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Xuehua Zhang1 2 3 Yuliang Wang3 4 Pengyu Lu3 Detlef Lohse3

1, University of Alberta, Edmonton, Alberta, Canada
2, RMIT University, Melbourne, Victoria, Australia
3, University of Twente, Enschede, , Netherlands
4, Beihang University, Beijing, , China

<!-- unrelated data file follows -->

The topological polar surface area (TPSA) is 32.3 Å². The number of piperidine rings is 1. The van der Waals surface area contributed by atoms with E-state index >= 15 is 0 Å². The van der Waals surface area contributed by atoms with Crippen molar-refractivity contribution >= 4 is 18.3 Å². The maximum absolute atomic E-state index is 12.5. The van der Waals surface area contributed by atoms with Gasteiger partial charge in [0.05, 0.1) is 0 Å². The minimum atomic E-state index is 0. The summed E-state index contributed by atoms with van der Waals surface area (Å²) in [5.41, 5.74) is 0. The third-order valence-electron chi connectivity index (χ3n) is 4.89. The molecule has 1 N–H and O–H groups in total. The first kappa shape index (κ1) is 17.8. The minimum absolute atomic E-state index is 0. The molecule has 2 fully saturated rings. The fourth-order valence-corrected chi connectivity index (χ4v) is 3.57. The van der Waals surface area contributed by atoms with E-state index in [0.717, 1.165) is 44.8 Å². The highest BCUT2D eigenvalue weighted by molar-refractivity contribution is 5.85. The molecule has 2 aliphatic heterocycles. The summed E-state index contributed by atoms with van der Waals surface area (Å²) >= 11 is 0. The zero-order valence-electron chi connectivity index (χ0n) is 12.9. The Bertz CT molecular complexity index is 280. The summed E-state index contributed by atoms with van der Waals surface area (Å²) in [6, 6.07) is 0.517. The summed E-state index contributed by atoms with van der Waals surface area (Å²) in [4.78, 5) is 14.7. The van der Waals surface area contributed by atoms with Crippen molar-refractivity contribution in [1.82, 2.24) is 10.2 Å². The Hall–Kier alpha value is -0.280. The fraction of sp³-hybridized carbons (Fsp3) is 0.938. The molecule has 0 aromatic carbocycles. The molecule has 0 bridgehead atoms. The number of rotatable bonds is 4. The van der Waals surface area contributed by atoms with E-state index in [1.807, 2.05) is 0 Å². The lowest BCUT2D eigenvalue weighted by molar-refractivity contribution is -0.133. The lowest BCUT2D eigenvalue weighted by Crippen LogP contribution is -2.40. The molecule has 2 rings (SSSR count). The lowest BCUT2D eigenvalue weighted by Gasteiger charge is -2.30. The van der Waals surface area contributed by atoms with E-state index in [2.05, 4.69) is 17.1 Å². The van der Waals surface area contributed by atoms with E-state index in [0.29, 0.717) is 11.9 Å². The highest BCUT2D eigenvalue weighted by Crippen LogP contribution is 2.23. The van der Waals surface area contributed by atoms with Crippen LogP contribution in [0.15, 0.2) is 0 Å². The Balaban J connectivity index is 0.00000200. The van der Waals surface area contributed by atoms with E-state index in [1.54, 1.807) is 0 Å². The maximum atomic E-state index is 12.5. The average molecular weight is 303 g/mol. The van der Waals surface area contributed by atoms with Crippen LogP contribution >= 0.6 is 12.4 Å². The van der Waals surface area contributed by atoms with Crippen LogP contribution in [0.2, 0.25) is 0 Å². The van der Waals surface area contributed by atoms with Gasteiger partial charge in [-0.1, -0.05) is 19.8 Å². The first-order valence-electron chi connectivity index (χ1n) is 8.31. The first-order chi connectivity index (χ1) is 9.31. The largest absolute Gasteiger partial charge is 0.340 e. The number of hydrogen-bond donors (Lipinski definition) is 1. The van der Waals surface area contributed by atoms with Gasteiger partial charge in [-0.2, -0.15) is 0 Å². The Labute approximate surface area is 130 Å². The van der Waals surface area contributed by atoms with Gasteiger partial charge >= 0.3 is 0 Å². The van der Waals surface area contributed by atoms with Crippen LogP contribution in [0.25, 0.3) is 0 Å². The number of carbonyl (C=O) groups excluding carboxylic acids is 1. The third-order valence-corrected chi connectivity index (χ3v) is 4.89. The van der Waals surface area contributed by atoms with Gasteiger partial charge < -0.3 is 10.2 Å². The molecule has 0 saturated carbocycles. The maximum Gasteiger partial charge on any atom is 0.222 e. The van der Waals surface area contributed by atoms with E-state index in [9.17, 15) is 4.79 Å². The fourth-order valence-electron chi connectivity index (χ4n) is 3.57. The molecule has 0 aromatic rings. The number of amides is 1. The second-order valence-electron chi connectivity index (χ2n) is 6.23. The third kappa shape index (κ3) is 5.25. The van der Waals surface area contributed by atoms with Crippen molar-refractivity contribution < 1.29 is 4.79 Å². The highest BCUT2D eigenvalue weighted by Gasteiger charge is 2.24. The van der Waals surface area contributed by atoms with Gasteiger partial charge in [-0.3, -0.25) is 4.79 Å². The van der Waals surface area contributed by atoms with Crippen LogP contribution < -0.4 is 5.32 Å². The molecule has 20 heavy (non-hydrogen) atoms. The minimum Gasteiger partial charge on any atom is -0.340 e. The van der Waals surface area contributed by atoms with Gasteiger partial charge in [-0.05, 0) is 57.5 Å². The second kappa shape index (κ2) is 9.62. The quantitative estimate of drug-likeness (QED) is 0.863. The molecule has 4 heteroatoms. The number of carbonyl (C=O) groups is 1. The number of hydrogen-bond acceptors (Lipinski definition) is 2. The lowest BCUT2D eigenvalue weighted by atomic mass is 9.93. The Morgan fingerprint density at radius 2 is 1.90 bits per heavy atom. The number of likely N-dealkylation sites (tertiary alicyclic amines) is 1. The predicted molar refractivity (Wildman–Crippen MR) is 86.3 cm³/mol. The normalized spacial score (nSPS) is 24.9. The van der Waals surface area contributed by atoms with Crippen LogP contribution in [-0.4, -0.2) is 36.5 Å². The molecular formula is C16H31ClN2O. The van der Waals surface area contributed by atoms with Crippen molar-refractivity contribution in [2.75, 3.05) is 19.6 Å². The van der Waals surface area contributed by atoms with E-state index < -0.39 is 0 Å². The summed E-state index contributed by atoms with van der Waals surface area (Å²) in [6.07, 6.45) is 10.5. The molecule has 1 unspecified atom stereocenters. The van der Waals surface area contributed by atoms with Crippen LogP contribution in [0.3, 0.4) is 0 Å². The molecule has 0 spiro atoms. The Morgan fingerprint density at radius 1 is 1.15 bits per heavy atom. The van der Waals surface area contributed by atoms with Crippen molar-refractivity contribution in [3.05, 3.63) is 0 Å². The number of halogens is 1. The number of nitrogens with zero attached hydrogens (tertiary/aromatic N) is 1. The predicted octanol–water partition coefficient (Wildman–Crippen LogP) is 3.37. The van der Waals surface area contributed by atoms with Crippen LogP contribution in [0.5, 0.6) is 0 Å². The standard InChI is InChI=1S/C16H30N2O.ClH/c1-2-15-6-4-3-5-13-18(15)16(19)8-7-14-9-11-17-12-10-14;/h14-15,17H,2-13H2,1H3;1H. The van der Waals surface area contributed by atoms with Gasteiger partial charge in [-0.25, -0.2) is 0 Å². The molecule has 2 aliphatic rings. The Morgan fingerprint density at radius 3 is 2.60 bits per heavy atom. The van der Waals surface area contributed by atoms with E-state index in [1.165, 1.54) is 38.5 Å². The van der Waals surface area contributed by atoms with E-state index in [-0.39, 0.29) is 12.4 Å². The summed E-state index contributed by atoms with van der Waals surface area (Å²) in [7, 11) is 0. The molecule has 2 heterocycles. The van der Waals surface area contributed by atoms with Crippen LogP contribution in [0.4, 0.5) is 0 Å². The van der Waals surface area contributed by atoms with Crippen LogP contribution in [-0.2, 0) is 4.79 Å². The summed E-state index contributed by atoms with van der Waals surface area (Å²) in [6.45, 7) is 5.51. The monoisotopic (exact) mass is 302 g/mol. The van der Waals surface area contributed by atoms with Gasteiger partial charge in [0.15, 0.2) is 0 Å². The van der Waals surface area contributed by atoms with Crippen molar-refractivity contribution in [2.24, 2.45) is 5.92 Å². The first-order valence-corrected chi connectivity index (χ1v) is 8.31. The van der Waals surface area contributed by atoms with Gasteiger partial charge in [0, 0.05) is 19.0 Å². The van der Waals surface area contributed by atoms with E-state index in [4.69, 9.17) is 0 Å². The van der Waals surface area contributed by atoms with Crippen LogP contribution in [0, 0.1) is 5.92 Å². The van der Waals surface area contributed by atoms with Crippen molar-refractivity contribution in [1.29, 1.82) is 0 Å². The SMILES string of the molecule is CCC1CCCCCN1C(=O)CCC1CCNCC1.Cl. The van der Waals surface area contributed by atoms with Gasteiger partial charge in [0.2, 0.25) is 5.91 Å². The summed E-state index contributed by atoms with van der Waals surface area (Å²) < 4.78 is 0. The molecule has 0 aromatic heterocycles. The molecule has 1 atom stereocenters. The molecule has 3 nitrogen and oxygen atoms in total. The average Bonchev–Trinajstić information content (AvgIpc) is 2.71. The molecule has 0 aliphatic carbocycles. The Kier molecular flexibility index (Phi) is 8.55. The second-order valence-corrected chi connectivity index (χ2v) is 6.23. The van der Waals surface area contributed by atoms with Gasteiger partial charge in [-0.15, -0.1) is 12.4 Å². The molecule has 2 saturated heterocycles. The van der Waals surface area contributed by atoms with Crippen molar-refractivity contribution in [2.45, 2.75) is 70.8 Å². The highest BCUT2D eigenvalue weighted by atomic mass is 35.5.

Microbubbles produced by plasmonic heating or chemical reactions play an important role in emerging and efficient plasmonic-enhanced processes for catalytic conversion, solar energy harvesting, biomedical imaging, and cancer therapy. In this work, the growth dynamics of nucleating bubbles from plamonic heating are studied to determine the exact origin of the occurrence and growth of these bubbles. The microbubbles were measured in air-equilibrated water (AEW) and degassed water (DGW) with fast imaging. Our experimental data reveals that the growth dynamics can be divided into two regimes: an initial bubble nucleation phase and subsequently a bubble growth phase. The explosive growth in regime I is identical for AEW and DGW due to the vaporization of water. However, the slower growth in regime II is distinctly different, which is attributed to the uptake of dissolved gas expelled from the water around the hot nanoparticle. We also experimentally and theoretically examine the growth and detachment dynamics of oxygen bubbles from hydrogen peroxide decomposition catalyzed by gold. We measured the bubble radius R(t) as a function of time by confocal microscopy. The results show that the dynamical evolution of bubbles is influenced by comprehensive effects combining chemical catalysis and physical mass transfer. The size of the bubbles at the moment of detachment is determined by the balance between buoyancy and surface tension and by the detailed geometry at the bubble’s contact line.

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